96th Security Forces Squadron holds a retirement ceremony to honor Military Working Dogs, Roy and Zuzu at the Air Force Armament Museum.

Staff Sgt. Michael Carrete and Military Working Dog, Zuzu, 96th Security Forces Squadron, share a gaze during the 96th SFS MWD retirement ceremony Feb. 28 at the Air Force Armament Museum. Zuzu served seven years and was adopted by Staff Sgt. Jonathan Godsey, 96th SFS and his spouse. (U.S. Air Force photo/Ilka Cole)

EGLIN AIR FORCE BASE, Fla. --

Airmen, family and friends gathered to honor Roy and Zuzu for 17 human years and 119 dog years of faithful service at the Air Force Armament Museum here February 28.

The retirement ceremony honored the 96th Security Forces Squadron’s military working dogs, and formally released them from service, to begin their lives as family pets.

“A retirement ceremony is a prestigious event and the highest honor we can give an Air Force member,” said Tech. Sgt. David Garver, 96th SFS kennel master. “Although Roy and Zuzu may not be traditional Air Force members, their contributions are equally important.”

MWD Roy’s contributions began with the U.S. Army’s 7th Special Forces Group (Airborne) here as a Special Operations Forces Multi-Purpose Canine at two-years-old in September 2008. During that assignment, he supported three combat deployments.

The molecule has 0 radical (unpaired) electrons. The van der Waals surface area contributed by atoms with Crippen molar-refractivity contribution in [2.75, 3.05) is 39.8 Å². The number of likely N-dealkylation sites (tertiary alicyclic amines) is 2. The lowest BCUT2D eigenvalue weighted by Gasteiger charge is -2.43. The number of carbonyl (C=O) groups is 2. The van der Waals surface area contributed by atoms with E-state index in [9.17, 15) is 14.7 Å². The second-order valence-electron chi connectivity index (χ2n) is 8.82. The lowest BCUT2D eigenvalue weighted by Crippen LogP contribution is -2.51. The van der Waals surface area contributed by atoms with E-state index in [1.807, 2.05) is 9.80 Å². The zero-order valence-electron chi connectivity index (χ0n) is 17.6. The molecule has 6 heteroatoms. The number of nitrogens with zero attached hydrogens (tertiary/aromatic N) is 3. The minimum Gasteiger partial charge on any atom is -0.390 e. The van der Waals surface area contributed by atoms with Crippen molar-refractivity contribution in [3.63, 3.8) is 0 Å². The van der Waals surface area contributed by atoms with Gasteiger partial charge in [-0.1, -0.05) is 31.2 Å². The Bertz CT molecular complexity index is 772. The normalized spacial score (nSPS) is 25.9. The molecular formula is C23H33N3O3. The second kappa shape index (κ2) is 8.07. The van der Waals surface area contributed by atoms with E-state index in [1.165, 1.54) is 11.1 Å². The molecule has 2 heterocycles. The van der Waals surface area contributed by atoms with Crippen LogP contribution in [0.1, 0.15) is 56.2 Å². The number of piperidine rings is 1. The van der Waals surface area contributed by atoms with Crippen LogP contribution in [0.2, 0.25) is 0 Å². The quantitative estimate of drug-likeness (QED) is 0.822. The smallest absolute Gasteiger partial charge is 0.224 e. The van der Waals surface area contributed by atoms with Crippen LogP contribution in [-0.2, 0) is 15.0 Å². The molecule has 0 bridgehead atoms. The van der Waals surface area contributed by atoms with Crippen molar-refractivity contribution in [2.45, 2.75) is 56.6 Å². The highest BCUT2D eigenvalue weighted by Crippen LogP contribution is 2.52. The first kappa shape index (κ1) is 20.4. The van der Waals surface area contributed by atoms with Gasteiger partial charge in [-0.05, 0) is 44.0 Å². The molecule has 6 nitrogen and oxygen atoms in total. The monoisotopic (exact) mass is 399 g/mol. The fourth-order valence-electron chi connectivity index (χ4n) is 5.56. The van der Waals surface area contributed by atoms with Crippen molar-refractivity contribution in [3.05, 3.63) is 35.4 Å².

“Roy used his amazing nose to protect service members and civilians during those combat tours,” said Lt. Col. Lucas Hall, 96th SFS commander. “He was vital in finding multiple explosives and helped apprehend high value targets.”

The now 12-year-old Beligian Malinois’ service did not end there. While serving with the 96th SFS, Roy deployed again in 2017. He also supported U.S. Secret Service missions and provided security for Pacific Air Forces leadership.

“It was awesome to work with Roy,” said, the MWD’s former handler for three years, Staff Sgt. Luis Diaz Garcia, 341st Training Squadron. “I could be in the middle woods in the early morning hours and feel safe because Roy would alert me if there was anything around me.”  

Zuzu, the 10-year-old German Shepherd and other retiree, began her military career when she was three years old. After she completed MWD training in Texas, she was assigned here, and searched more than 620 hours to support the War On Drugs.

“Her nose and keen senses were responsible for keeping Eglin a drug-free environment,” said Hall.

With their high-risk duties behind them, Roy and Zuzu’s handlers presented them retirement collars, certificates and their badges of authority.

“When I heard Tech. Sgt. Garver announce Zuzu was honorably discharged, I teared up,” said Staff Sgt. Michael Carrete, 96th SFS, Zuzu’s last handler. “I’m happy she completed her service. It’s her time to be a normal dog.”

Both Roy and Zuzu were adopted by Air Force families.

After the retirement ceremony Roy traveled to Lackland Air Force Base, Texas with Diaz Garcia and his family. Zuzu was adopted by Staff Sgt. Jonathan Godsey, 96th SFS, and remains in the area.

“We’re pretty excited to have a new addition to the family. Zuzu is calm and she’s going to fit in fine,” said Godsey.  “She’s worked hard and deserves a break.”